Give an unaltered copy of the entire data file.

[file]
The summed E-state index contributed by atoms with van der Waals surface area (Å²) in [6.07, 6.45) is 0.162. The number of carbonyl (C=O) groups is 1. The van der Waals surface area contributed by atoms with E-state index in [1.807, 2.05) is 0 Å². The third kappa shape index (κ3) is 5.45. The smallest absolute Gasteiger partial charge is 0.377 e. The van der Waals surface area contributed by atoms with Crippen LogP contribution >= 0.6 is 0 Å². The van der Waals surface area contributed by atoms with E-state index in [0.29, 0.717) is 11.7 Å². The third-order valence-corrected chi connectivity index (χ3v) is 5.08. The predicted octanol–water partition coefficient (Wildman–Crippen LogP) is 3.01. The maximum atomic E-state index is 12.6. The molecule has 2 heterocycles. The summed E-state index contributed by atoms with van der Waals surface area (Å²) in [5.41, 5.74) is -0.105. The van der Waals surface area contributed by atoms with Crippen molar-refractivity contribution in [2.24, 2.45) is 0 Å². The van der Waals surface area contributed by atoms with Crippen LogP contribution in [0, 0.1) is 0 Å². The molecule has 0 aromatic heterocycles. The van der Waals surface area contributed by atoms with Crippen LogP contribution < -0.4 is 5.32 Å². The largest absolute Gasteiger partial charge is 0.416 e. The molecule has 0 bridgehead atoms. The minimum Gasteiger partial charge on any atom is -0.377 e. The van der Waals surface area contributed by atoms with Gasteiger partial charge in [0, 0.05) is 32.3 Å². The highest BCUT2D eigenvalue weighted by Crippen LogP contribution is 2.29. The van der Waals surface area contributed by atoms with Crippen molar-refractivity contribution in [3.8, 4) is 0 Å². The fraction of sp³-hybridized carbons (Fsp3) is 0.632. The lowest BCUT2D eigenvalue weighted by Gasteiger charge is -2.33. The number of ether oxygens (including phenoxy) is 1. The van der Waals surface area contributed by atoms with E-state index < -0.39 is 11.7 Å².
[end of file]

The summed E-state index contributed by atoms with van der Waals surface area (Å²) in [6.07, 6.45) is 0.162. The number of carbonyl (C=O) groups is 1. The van der Waals surface area contributed by atoms with E-state index in [1.807, 2.05) is 0 Å². The third kappa shape index (κ3) is 5.45. The smallest absolute Gasteiger partial charge is 0.377 e. The van der Waals surface area contributed by atoms with Crippen LogP contribution >= 0.6 is 0 Å². The van der Waals surface area contributed by atoms with E-state index in [0.29, 0.717) is 11.7 Å². The third-order valence-corrected chi connectivity index (χ3v) is 5.08. The predicted octanol–water partition coefficient (Wildman–Crippen LogP) is 3.01. The maximum atomic E-state index is 12.6. The molecule has 2 heterocycles. The summed E-state index contributed by atoms with van der Waals surface area (Å²) in [5.41, 5.74) is -0.105. The van der Waals surface area contributed by atoms with Crippen molar-refractivity contribution in [2.24, 2.45) is 0 Å². The van der Waals surface area contributed by atoms with Crippen LogP contribution in [0, 0.1) is 0 Å². The molecule has 0 aromatic heterocycles. The van der Waals surface area contributed by atoms with Crippen LogP contribution < -0.4 is 5.32 Å². The largest absolute Gasteiger partial charge is 0.416 e. The molecule has 0 bridgehead atoms. The minimum Gasteiger partial charge on any atom is -0.377 e. The van der Waals surface area contributed by atoms with Gasteiger partial charge in [0, 0.05) is 32.3 Å². The highest BCUT2D eigenvalue weighted by Crippen LogP contribution is 2.29. The van der Waals surface area contributed by atoms with Crippen molar-refractivity contribution in [3.8, 4) is 0 Å². The fraction of sp³-hybridized carbons (Fsp3) is 0.632. The lowest BCUT2D eigenvalue weighted by Gasteiger charge is -2.33. The number of ether oxygens (including phenoxy) is 1. The van der Waals surface area contributed by atoms with E-state index < -0.39 is 11.7 Å².